Rashid Bashir is a Pakistani-born American engineer and scientist. He is the Abel Bliss Professor of Electrical and Computer Engineering and Bioengineering at University of Illinois at Urbana-Champaign and the Director of the Micro and Nanotechnology Laboratory (a campus wide clean room facility). He is a world leader in BioMEMS, Bionanotechnology, Bio-Sensors and applications of semiconductor processing and nanotechnology to biology and medicine. He received PhD from Purdue University in 1992 at the age of 25.
His research interests include Bionanotechnology, BioMEMS, Lab-on-a-chip, interfacing of biology and engineering from the molecular to the tissue scale, and applications of semiconductor fabrication to Biomedical engineering, all applied to biomedical problems. He has been involved in 2 start-ups that have licensed his technologies (BioVitesse, Inc. and Daktari Diagnostics).
Prof. Bashir’s key technical contributions and achievements lie in the area of BioMEMS and Bionanotechnology, especially in the use of electrical or mechanical-based label-free methods for detection of biological entities on a chip. In addition, he has also made key contributions to 3-D fabrication methods that can be used for tissue engineering and development of cellular systems.
Rashid Bashir completed his BSEE in Dec. 1987 from Texas Tech University, his MSEE from Purdue University in 1989, and his Ph.D. from Purdue University in 1992. From Oct. 1992 to Oct. 1998, he worked at National Semiconductor Corporation in the Analog/Mixed Signal Process Technology Development Group. where he was promoted to Sr. Engineering Manager. He joined Purdue University in Oct. 1998 as an Assistant Professor and was later promoted to Professor of Electrical and Computer Engineering and a Courtesy Professor of Biomedical Engineering and Mechanical Engineering. Since joining the University of Illinois at Urbana-Champaign in Oct. 2007, he has been the Abel Bliss Professor of Electrical and Computer Engineering & Bioengineering, Director of the Micro and Nanotechnology Laboratory ( a campus-wide clean room facility), and Co-Director of the campus-wide Center for Nanoscale Science and Technology, a “collaboratory” aimed at facilitating center grants and large initiatives around campus in the area of nanotechnology.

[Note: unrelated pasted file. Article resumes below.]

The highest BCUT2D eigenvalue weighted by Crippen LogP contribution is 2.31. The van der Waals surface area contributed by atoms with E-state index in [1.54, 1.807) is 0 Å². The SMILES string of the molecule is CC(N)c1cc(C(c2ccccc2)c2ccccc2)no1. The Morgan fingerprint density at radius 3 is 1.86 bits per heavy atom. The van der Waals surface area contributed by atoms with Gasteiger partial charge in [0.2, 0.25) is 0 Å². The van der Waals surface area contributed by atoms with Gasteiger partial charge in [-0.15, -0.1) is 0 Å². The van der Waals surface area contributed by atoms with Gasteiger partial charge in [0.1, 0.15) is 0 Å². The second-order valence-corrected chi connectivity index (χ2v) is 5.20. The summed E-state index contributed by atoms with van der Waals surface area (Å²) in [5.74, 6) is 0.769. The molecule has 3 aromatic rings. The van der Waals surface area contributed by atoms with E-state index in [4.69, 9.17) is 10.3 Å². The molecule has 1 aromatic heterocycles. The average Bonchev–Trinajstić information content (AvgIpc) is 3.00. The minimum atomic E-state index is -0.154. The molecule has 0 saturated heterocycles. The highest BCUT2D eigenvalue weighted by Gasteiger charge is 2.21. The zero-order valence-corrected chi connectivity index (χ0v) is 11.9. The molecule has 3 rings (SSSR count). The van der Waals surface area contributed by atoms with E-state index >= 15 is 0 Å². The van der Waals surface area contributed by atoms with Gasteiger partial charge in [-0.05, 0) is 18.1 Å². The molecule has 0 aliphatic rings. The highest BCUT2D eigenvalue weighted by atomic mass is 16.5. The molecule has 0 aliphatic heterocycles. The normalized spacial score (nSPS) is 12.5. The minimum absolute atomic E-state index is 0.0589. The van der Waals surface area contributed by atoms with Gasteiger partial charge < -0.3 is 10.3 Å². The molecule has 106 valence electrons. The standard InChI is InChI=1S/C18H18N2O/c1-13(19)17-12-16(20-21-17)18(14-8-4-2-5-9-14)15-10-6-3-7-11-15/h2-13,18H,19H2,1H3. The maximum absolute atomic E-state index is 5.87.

Prior to embarking on a highly successful academic career, he spend six years in at National Semiconductor Corporation where he and his group developed and deployed three semiconductor analog process technologies (VIP3, VIP3H, and VIP4H) into manufacturing, and laid the foundations of two other RF BiCMOS technologies. His pioneering contributions were acknowledged by multiple patents and achievement awards at National Semiconductor Corporation.
After spending eight years at Purdue University and being promoted from Assistant Professor to Full Professor, he joined University of Illinois at Urbana-Champaign as chaired professor in 2007. He has authored or co-authored over 140 journal papers, over 160 conference papers and conference abstracts, and over 100 invited talks, and has been granted 34 patents. He is coauthor of an edited book and 9 book chapters on the topics of BioMEMS and Bionanotechnology. He has delivered over 100 invited talks at many US and International Institutions. Due to his pioneering contributions to the field of Bionanotechnology and semiconductor fabrication methods to biomedical applications, he has been awarded fellowship of IEEE, APS, AIMBE, and AAAS.